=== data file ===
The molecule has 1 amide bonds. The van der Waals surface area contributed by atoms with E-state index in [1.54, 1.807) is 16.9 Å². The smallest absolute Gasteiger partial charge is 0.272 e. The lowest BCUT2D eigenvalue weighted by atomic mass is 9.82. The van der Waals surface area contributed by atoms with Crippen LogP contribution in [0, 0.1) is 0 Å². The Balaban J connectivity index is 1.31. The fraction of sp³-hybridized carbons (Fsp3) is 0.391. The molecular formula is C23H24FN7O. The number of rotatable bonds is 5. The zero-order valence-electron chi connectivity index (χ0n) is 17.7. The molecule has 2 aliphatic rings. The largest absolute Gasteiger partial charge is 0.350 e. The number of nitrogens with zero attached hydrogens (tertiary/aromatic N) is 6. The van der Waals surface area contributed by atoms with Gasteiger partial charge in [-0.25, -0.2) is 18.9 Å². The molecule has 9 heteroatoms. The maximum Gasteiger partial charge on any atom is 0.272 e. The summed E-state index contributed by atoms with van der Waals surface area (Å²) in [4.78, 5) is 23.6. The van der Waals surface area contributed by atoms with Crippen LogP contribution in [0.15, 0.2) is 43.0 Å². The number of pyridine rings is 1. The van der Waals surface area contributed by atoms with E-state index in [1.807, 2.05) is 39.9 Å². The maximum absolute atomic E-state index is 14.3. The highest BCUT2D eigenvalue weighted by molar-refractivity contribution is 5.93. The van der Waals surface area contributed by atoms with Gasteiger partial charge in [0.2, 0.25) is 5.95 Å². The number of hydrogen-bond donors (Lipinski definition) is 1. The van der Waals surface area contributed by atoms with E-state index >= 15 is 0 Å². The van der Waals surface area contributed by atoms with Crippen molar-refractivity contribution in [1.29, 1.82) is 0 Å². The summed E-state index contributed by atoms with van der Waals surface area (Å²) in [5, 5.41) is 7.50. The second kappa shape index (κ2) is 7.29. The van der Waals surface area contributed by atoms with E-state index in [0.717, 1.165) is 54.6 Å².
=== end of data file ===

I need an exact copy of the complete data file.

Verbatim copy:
The molecule has 1 amide bonds. The van der Waals surface area contributed by atoms with E-state index in [1.54, 1.807) is 16.9 Å². The smallest absolute Gasteiger partial charge is 0.272 e. The lowest BCUT2D eigenvalue weighted by atomic mass is 9.82. The van der Waals surface area contributed by atoms with Crippen LogP contribution in [0, 0.1) is 0 Å². The Balaban J connectivity index is 1.31. The fraction of sp³-hybridized carbons (Fsp3) is 0.391. The molecular formula is C23H24FN7O. The number of rotatable bonds is 5. The zero-order valence-electron chi connectivity index (χ0n) is 17.7. The molecule has 2 aliphatic rings. The largest absolute Gasteiger partial charge is 0.350 e. The number of nitrogens with zero attached hydrogens (tertiary/aromatic N) is 6. The van der Waals surface area contributed by atoms with Gasteiger partial charge in [-0.25, -0.2) is 18.9 Å². The molecule has 9 heteroatoms. The maximum Gasteiger partial charge on any atom is 0.272 e. The summed E-state index contributed by atoms with van der Waals surface area (Å²) in [4.78, 5) is 23.6. The van der Waals surface area contributed by atoms with Crippen LogP contribution in [0.15, 0.2) is 43.0 Å². The number of pyridine rings is 1. The van der Waals surface area contributed by atoms with E-state index in [1.807, 2.05) is 39.9 Å². The maximum absolute atomic E-state index is 14.3. The highest BCUT2D eigenvalue weighted by molar-refractivity contribution is 5.93. The van der Waals surface area contributed by atoms with Gasteiger partial charge in [0.2, 0.25) is 5.95 Å². The number of hydrogen-bond donors (Lipinski definition) is 1. The van der Waals surface area contributed by atoms with E-state index >= 15 is 0 Å². The van der Waals surface area contributed by atoms with Crippen molar-refractivity contribution in [1.29, 1.82) is 0 Å². The summed E-state index contributed by atoms with van der Waals surface area (Å²) in [5, 5.41) is 7.50. The second kappa shape index (κ2) is 7.29. The van der Waals surface area contributed by atoms with E-state index in [0.717, 1.165) is 54.6 Å².